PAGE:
The third ground floor space is the biggest, lined with huge paintings by a variety of artists, but it is dominated by a signature work, three metal sculptures, about man-size mutant cyborgs made out of complex metal and engineering detritus, welded together and melting at the edges as if they’re robots which have been brought to a halt and slightly melted in the ultimate nuclear apocalypse. They’re by Eduardo Poalozzi who, I think, has more pieces than anyone else in the exhibition and emerges as its presiding spirit.

‘Humanoid figures assembled from electrical scraps and castoffs’: Installation view of Postwar Modern showing Saint Sebastian by Eduardo Paolozzi (1957)

This room also features some enormous paintings by Magda Cordell which are splashed with red and orange and look like the freshly flayed and eviscerated carcass of a humanoid life form.

Figure 59 by Magda Cordell (1958)

4. Jean and John

The first of the bays off to the side of the ground floor corridor contains 8 or so paintings by the husband and wife artists Jean Cooke and John Bratby. Bratby’s stylised but basically figurative still lifes of their home, with boxes of cereals on the kitchen table, were nicknamed ‘Kitchen Sink’ art, presumably before kitchen sink drama came along. Although figurative and colourful, these paintings somehow bespeak the horrible, pokey domesticity of English life and it came as no surprise to learn that Bratby was jealous of his wife’s talent, destroyed much of her work and beat and abused her. See what I mean by grim?

5. Intimacy and aura

This is the room with the neurotic early paintings by Lucian Freud which I mentioned above.

But it also features the first of the photographers, Bill Brandt. Photography, with its figurative realism, comes as a big relief after four rooms loaded with paintings of bleakness, despair, mutant robots and huge abattoir paintings. But it is even more of a relief to discover that Brandt is represented here by a series of photos of female nudes. It’s not that they’re nude so much as that they’re studies of people who are young, fit and healthy. It is a sudden oasis in a desert of radioactive despair.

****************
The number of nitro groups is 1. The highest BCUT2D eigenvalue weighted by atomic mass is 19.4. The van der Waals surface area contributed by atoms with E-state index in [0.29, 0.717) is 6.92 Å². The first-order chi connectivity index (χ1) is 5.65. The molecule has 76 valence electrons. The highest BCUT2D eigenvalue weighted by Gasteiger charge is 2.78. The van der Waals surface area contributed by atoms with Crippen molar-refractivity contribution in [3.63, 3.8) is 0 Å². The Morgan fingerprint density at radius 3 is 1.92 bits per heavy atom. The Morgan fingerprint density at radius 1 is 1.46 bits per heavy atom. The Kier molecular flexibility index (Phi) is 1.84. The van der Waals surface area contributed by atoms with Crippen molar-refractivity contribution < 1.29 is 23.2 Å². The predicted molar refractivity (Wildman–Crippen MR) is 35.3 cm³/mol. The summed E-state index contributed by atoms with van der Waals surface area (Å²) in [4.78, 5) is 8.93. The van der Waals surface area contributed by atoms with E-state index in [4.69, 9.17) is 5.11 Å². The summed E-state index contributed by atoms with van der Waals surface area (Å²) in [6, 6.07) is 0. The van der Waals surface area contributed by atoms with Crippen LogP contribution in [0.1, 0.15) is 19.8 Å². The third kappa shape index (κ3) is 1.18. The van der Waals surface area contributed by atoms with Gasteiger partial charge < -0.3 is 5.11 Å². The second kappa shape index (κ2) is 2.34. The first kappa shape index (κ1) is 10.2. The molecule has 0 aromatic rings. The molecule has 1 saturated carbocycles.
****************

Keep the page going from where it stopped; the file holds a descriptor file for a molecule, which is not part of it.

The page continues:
Apparently Brandt had been renowned in the 1930s for his photojournalism (thus breaking the curators’ self-imposed rule that no-one from between the wars has a place) but 1945 saw a radical shift in his practice as he began experimenting with nude studies indoors. Not only indoors, but in spare, spartan uncarpeted rooms. So, although fully realistic, these studies also have a strange, spooky, spectral mood. Arguably these photos, although entirely naturalistic, manage to share the same sense of nervy ominous as so many of the paintings and sculptures.

The Policeman’s Daughter, Hampstead, London 1945 by Bill Brandt © Bill Brandt Archive

6. Lush life

This room is a surprise. One entire wall is a hugely blown up photo of the interior of a new model home designed by the visionary architects Alison and Peter Smithson. It’s a photo of their stand at the 1956 Daily Mail Ideal Home Exhibition. It was titled ‘House of the Future’ and the furniture was created using plaster, plywood and paint masquerading as the moulded plastic they’d like to have used but couldn’t afford, the kind of new super-slimmed-down ideals for living designs which were being pioneered and mass produced in America and which featured in the Barbican exhibition about Charles and Ray Eames.

Installation view of Postwar Modern showing the wall-sized photo of Alison and Peter Smithson’s 1956 ‘House of the Future’, with just one yellow ‘egg chair’, made from moulded reinforced polyester, on the low dais.

The American theme is echoed in a series of humorous collages created by Eduardo Paolozzi (is he the most represented artist in the show?). It’s a series of A4 sized collages he created by cutting up images from glossy American consumer magazines, titling the series Bunk. Of course they’re meant to be ironic and subversive and whatnot, but what really comes over is the power and optimism of the original images. Particularly when set against the post-atomic, post-Holocaust nihilism of so much of the rest of the show.

Bunk! Evadne in Green Dimension by Eduardo Paolozzi (1952) Victoria and Albert Museum, © The Paolozzi Foundation

7. Scars

As described above, the Auerbach and Kossoff, drowning in mud, Holocaust despair room.

The room also has a little TV on which is playing a film of a 1961 event carried out by another Jew (the curators emphasis the common ethnicity of these three artists), Gustav Metzger. Metzger pioneered an art of ‘auto-destruction’ in the late 1950s, staging works that enacted their own disintegration, mirroring the violence he felt in a world hell bent on its own destruction. In the grainy old film Metzger is wearing a gas mask, with St Paul’s in the background, while he sprays acid onto canvas which promptly shrivels and dissolves. ‘Happenings’ had been happening in America among beatnik audiences art colleges throughout the 1950s. This appears to be Metzger’s variation on the idea which – as so often in this exhibition – accentuates the negative.